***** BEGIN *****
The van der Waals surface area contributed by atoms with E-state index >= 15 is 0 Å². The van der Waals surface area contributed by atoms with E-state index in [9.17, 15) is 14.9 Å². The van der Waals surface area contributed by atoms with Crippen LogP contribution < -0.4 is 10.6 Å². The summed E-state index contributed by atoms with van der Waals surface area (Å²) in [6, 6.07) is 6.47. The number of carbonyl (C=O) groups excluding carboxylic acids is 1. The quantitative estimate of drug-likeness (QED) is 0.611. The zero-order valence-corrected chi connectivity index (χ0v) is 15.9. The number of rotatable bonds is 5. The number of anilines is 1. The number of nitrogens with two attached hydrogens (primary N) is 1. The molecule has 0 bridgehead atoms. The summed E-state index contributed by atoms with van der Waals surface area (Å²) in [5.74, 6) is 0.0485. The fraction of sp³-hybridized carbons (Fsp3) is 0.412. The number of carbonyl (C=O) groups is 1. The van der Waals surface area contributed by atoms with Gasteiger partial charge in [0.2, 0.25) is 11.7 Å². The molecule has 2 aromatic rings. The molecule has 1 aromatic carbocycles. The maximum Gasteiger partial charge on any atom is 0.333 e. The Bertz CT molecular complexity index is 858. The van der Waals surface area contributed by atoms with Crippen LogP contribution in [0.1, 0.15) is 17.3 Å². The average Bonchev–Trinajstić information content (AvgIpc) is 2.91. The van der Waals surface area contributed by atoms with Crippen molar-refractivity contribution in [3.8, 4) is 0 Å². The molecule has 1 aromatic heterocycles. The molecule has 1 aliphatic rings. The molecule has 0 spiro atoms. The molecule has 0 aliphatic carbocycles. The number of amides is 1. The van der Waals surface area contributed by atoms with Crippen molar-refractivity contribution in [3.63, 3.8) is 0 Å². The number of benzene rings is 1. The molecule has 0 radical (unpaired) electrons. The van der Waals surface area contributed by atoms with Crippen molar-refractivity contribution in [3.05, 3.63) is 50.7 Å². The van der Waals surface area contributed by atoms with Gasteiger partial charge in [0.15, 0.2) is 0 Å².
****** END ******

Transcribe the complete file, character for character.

The van der Waals surface area contributed by atoms with E-state index >= 15 is 0 Å². The van der Waals surface area contributed by atoms with E-state index in [9.17, 15) is 14.9 Å². The van der Waals surface area contributed by atoms with Crippen LogP contribution < -0.4 is 10.6 Å². The summed E-state index contributed by atoms with van der Waals surface area (Å²) in [6, 6.07) is 6.47. The number of carbonyl (C=O) groups excluding carboxylic acids is 1. The quantitative estimate of drug-likeness (QED) is 0.611. The zero-order valence-corrected chi connectivity index (χ0v) is 15.9. The number of rotatable bonds is 5. The number of anilines is 1. The number of nitrogens with two attached hydrogens (primary N) is 1. The molecule has 0 bridgehead atoms. The summed E-state index contributed by atoms with van der Waals surface area (Å²) in [5.74, 6) is 0.0485. The fraction of sp³-hybridized carbons (Fsp3) is 0.412. The number of carbonyl (C=O) groups is 1. The van der Waals surface area contributed by atoms with Gasteiger partial charge in [0.2, 0.25) is 11.7 Å². The molecule has 2 aromatic rings. The molecule has 1 aromatic carbocycles. The maximum Gasteiger partial charge on any atom is 0.333 e. The Bertz CT molecular complexity index is 858. The van der Waals surface area contributed by atoms with Crippen LogP contribution in [0.1, 0.15) is 17.3 Å². The average Bonchev–Trinajstić information content (AvgIpc) is 2.91. The van der Waals surface area contributed by atoms with Crippen molar-refractivity contribution in [3.8, 4) is 0 Å². The molecule has 1 aromatic heterocycles. The molecule has 1 aliphatic rings. The molecule has 0 spiro atoms. The molecule has 0 aliphatic carbocycles. The number of amides is 1. The van der Waals surface area contributed by atoms with Crippen molar-refractivity contribution in [3.63, 3.8) is 0 Å². The number of benzene rings is 1. The molecule has 0 radical (unpaired) electrons. The van der Waals surface area contributed by atoms with Crippen molar-refractivity contribution in [3.05, 3.63) is 50.7 Å². The van der Waals surface area contributed by atoms with Gasteiger partial charge in [0.15, 0.2) is 0 Å².